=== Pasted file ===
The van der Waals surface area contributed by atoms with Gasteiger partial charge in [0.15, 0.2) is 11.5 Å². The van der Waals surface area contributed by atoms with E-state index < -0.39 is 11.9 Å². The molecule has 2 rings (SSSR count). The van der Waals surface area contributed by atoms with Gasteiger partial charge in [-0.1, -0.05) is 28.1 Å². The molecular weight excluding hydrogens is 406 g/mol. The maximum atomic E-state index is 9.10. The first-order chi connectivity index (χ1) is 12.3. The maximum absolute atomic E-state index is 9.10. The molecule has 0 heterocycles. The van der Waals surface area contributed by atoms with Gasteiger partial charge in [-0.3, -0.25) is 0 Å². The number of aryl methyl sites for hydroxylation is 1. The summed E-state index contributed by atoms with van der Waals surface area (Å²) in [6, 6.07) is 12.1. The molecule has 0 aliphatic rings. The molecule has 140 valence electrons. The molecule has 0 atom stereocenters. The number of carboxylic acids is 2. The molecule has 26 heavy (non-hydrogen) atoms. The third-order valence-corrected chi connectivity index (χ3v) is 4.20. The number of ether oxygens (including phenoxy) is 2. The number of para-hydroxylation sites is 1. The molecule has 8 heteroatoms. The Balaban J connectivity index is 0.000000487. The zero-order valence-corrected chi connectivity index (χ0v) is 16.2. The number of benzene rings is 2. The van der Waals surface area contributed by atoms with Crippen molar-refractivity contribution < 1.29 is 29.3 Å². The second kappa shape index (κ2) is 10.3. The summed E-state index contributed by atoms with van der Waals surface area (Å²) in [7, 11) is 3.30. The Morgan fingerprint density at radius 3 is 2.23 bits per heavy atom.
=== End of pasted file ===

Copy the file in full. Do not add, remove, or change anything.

The van der Waals surface area contributed by atoms with Gasteiger partial charge in [0.15, 0.2) is 11.5 Å². The van der Waals surface area contributed by atoms with E-state index < -0.39 is 11.9 Å². The molecule has 2 rings (SSSR count). The van der Waals surface area contributed by atoms with Gasteiger partial charge in [-0.1, -0.05) is 28.1 Å². The molecular weight excluding hydrogens is 406 g/mol. The maximum atomic E-state index is 9.10. The first-order chi connectivity index (χ1) is 12.3. The maximum absolute atomic E-state index is 9.10. The molecule has 0 heterocycles. The van der Waals surface area contributed by atoms with Gasteiger partial charge in [-0.3, -0.25) is 0 Å². The number of aryl methyl sites for hydroxylation is 1. The summed E-state index contributed by atoms with van der Waals surface area (Å²) in [6, 6.07) is 12.1. The molecule has 0 aliphatic rings. The molecule has 140 valence electrons. The molecule has 0 atom stereocenters. The number of carboxylic acids is 2. The molecule has 26 heavy (non-hydrogen) atoms. The third-order valence-corrected chi connectivity index (χ3v) is 4.20. The number of ether oxygens (including phenoxy) is 2. The number of para-hydroxylation sites is 1. The molecule has 8 heteroatoms. The Balaban J connectivity index is 0.000000487. The zero-order valence-corrected chi connectivity index (χ0v) is 16.2. The number of benzene rings is 2. The van der Waals surface area contributed by atoms with Crippen molar-refractivity contribution < 1.29 is 29.3 Å². The second kappa shape index (κ2) is 10.3. The summed E-state index contributed by atoms with van der Waals surface area (Å²) in [7, 11) is 3.30. The Morgan fingerprint density at radius 3 is 2.23 bits per heavy atom.